Cycle Superhighways fail to get people on their bikes

JUST one per cent of people have got on their bikes as a direct result of Cycle Superhighways.

Transport for London has spent �23 million for the two pilot schemes which opened in May, from south Wimbledon to Bank and Barking to Tower Hill.

The routes, one of Mayor Boris Johnson’s flagship policies, controversially went through historic areas of Docklands such as Narrow Street, drawing complaints for their garish appearance and a lack of consultation.

Now it has emerged that more than half of respondents to a London Assembly survey said the routes did not make them feel safer.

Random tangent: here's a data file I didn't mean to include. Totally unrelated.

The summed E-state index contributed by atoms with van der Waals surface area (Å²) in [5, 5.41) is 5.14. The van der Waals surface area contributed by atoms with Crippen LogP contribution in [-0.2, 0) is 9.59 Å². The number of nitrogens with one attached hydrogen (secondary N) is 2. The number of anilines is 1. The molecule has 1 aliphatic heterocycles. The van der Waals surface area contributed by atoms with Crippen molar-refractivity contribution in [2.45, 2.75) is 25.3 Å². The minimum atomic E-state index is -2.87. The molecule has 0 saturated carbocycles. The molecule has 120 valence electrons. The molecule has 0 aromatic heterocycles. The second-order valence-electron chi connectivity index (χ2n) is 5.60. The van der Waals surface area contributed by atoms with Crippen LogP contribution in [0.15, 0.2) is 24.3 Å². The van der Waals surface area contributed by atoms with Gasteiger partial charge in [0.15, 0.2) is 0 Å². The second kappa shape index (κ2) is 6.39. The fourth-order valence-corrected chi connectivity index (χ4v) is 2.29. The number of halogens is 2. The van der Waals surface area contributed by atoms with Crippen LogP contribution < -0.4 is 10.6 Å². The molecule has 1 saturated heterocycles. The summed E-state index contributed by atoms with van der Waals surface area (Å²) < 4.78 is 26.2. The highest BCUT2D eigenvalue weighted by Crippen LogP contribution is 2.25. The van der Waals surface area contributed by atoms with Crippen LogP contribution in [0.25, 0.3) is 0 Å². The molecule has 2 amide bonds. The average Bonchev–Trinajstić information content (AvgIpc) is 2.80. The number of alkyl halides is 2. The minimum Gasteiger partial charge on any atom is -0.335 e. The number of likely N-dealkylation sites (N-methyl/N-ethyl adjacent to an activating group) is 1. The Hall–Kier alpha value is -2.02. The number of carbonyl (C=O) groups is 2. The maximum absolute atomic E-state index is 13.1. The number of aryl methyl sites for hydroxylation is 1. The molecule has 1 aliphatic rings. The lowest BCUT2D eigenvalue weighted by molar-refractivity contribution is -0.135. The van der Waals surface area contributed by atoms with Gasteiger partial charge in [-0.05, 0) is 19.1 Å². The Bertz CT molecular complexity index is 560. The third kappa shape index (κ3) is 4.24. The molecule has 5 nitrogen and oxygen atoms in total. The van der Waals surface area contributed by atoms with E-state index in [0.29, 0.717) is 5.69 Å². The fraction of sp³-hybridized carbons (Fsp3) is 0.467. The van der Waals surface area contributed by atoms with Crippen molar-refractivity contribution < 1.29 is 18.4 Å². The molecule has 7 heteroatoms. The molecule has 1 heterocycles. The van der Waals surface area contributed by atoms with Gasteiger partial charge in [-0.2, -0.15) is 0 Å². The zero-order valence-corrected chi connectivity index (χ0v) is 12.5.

And despite Mayor Johnson’s hope that the 12 eventual routes will attract 120,000 daily users, just 5,000 people currently use the two superhighways.


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“Users of the pilot cycle superhighways have told us that they do not feel safer using these routes and they are not always respected by other road users,” said the Assembly Transport Committee chair Val Shawcross.

“There are clearly lessons to be learned from the design and development of the pilot cycle superhighways. These should be applied before the rollout of the future cycle superhighways to ensure these are safer and attract many more new cyclists.”

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A further 10 routes are due to be opened by 2015, taking the total spent on Cycle Superhighways up to �166 million.

The Assembly report called for more consistency in measuring the routes, a uniform width, improvements to junctions and a 20mph speed limit on busy sections.

Mayor Johnson and TfL have until next March to respond to the findings.

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